2. December 11, 2007 1:32 am

    Your sequence of photos is fantastic. Thanks for doing these. I think the thingy that holds the ribbons is a sewing press. If not, it’s a book press.

    Looking forward to your next lesson.

  3. caseytoussaint permalink*
    December 11, 2007 7:07 am

    Thank you both for the information!

  4. December 11, 2007 1:35 pm

    This is really great Casey! I’ve always wanted to make a sketchbook and your description and photos are so clear and easy to follow. Thank YOU for posting this!

  5. December 11, 2007 4:55 pm

    This seems like an amazing task! I’m very impressed.

  6. December 13, 2007 3:31 am

    hummm…..and why wasn’t I invited to come along for the fun? I would have hopped a plane to join you in this endevor. LOL! If only it was that easy! I am SO impressed with all of this. I have never known a real bookbinder and certainly my tools are nothing like this. What a great opportunity to have such an accomplished artisan teach you this process! I know this has been lots of fun for you and what a treasure you’ll have when it’s dry and pressed!

  7. December 13, 2007 11:28 pm

    Wow, I love to watch this process and have always wanted to make my own. I am having a hard time reading the Lessons from bottom to top though but the results are beautiful. Thanks so much for stopping by and for your comments of support. Hopefully my computer will be back up and running again soon!

  8. caseytoussaint permalink*
    December 14, 2007 8:00 am

    Sorry – I guess these are a bit difficult to read – they were hard to write! Maybe it’s because the process is still difficult for me. I made sure to post these directions right away while it was all still fresh in my mind – it’s probably a lot simpler than it seems here.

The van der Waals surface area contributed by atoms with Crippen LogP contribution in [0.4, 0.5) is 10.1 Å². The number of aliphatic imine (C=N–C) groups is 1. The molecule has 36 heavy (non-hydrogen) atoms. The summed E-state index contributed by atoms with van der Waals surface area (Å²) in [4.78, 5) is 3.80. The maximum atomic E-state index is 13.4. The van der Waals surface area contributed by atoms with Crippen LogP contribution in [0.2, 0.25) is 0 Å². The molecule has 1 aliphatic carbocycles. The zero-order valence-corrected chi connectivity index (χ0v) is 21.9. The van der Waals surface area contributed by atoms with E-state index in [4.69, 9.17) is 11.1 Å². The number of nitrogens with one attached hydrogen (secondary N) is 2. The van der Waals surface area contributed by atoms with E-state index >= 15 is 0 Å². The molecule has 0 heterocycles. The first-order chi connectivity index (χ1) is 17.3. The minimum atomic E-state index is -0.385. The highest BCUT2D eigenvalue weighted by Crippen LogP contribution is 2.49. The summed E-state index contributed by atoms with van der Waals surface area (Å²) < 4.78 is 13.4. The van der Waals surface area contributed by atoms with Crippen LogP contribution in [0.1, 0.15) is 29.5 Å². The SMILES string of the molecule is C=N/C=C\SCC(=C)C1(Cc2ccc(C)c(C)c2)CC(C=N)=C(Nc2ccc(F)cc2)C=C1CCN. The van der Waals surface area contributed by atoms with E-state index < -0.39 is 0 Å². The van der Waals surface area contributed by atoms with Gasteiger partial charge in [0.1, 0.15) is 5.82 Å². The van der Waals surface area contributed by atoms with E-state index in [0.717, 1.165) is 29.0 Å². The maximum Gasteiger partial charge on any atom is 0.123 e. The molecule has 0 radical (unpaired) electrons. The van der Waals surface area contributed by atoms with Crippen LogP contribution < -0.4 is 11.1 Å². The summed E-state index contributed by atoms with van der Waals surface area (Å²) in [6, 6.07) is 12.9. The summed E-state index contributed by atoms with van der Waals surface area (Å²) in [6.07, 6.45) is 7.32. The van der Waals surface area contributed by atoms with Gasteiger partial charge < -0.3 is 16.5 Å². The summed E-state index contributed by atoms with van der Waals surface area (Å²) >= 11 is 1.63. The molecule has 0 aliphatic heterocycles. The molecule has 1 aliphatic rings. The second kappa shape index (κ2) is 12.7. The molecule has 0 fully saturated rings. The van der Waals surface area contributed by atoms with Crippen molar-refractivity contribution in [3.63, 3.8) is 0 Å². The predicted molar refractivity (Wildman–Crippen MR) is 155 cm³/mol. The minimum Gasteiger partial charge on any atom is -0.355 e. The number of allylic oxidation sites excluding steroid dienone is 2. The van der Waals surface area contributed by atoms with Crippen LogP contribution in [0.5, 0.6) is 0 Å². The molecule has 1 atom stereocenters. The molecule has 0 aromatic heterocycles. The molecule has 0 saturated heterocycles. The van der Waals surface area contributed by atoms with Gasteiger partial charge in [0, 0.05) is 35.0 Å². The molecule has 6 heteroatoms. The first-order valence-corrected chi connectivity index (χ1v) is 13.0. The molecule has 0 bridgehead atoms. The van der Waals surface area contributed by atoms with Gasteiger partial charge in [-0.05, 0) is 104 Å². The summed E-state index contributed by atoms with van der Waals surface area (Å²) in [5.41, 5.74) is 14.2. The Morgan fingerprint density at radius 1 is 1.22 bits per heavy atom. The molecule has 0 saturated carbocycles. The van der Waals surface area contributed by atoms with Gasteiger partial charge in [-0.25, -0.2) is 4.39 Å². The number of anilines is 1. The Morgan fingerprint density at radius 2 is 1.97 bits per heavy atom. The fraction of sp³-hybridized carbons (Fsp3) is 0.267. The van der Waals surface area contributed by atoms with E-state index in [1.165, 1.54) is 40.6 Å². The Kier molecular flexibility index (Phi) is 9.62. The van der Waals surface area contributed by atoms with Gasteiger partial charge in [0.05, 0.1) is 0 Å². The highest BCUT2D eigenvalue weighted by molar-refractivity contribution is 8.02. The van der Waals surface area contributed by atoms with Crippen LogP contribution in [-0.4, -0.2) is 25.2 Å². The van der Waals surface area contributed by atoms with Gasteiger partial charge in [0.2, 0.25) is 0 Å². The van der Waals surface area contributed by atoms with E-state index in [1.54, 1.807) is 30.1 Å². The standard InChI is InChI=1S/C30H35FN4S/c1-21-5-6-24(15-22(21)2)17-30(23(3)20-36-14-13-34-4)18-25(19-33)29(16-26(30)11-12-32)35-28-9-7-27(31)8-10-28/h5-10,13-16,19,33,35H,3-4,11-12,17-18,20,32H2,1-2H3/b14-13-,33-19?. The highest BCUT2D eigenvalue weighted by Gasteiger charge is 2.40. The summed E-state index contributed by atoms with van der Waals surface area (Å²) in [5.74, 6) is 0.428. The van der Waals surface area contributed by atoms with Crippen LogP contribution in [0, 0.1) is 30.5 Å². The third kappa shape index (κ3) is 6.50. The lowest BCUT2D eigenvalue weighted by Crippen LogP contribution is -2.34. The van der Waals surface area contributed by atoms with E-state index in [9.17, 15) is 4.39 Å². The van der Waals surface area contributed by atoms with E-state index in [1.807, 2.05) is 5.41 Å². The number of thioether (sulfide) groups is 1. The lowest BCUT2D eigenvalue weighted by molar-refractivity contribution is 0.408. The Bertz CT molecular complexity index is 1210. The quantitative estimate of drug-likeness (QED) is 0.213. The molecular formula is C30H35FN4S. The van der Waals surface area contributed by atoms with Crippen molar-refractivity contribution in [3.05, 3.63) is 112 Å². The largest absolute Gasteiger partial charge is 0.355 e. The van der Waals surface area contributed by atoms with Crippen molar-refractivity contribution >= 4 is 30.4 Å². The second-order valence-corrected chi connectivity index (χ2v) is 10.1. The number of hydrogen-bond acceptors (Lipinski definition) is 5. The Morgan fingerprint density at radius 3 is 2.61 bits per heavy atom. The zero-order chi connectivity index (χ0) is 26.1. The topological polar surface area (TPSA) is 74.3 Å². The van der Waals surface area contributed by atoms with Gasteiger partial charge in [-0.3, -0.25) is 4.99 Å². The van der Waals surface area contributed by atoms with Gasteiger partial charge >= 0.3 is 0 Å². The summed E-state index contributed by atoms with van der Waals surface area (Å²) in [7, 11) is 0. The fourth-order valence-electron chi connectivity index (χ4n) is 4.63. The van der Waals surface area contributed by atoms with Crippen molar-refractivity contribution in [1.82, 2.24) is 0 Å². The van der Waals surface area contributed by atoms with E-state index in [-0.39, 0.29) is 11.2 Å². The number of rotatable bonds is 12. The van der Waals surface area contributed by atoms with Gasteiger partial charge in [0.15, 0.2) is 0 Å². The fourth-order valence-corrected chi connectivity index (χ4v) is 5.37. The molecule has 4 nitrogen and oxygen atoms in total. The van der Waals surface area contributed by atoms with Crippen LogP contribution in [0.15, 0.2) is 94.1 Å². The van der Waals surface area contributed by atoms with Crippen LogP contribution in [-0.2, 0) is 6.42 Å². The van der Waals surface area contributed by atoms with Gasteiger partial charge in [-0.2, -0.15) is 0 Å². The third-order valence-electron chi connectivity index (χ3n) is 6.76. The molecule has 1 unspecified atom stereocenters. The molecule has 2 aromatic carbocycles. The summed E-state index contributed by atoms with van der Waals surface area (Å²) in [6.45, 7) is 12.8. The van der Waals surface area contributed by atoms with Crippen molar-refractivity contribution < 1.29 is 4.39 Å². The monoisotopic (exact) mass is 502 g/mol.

9. January 3, 2008 4:25 am

    wow. very cool sketchbook making. Thanks for sharing.

  10. January 20, 2008 5:14 am

    Hi Casey! All these pics are great. There are some things I do in a similar ways and some others i don’t. The way I do the knot to add more thread is similar (or the same) I make a loop with the thread that comes from the book, then pass the new thread through this loop to make a new loop, then i pull to close both loops and make a knot to attach them. otherwise the threads separate. I used to sew books with ribbons but with time found that in those parts the glue didn’t stick the signatures, so whe the papers were thin they would fold out when opening, so I’ve stopped using them several years ago. Anyway I never used a sewing press or anything like it, I simply use a big weight after placing each open sig on top so that it doesn’t move while sewing. The information and pics you’re showing are terrific. Now it’s time you start to practise bookbinding not to forget all the process. Best wishes, Martín.


  1. 3rd Installment on Sketchbook « rue Manuel bis
  2. Finishing up the Sketchbook - the Cover « rue Manuel bis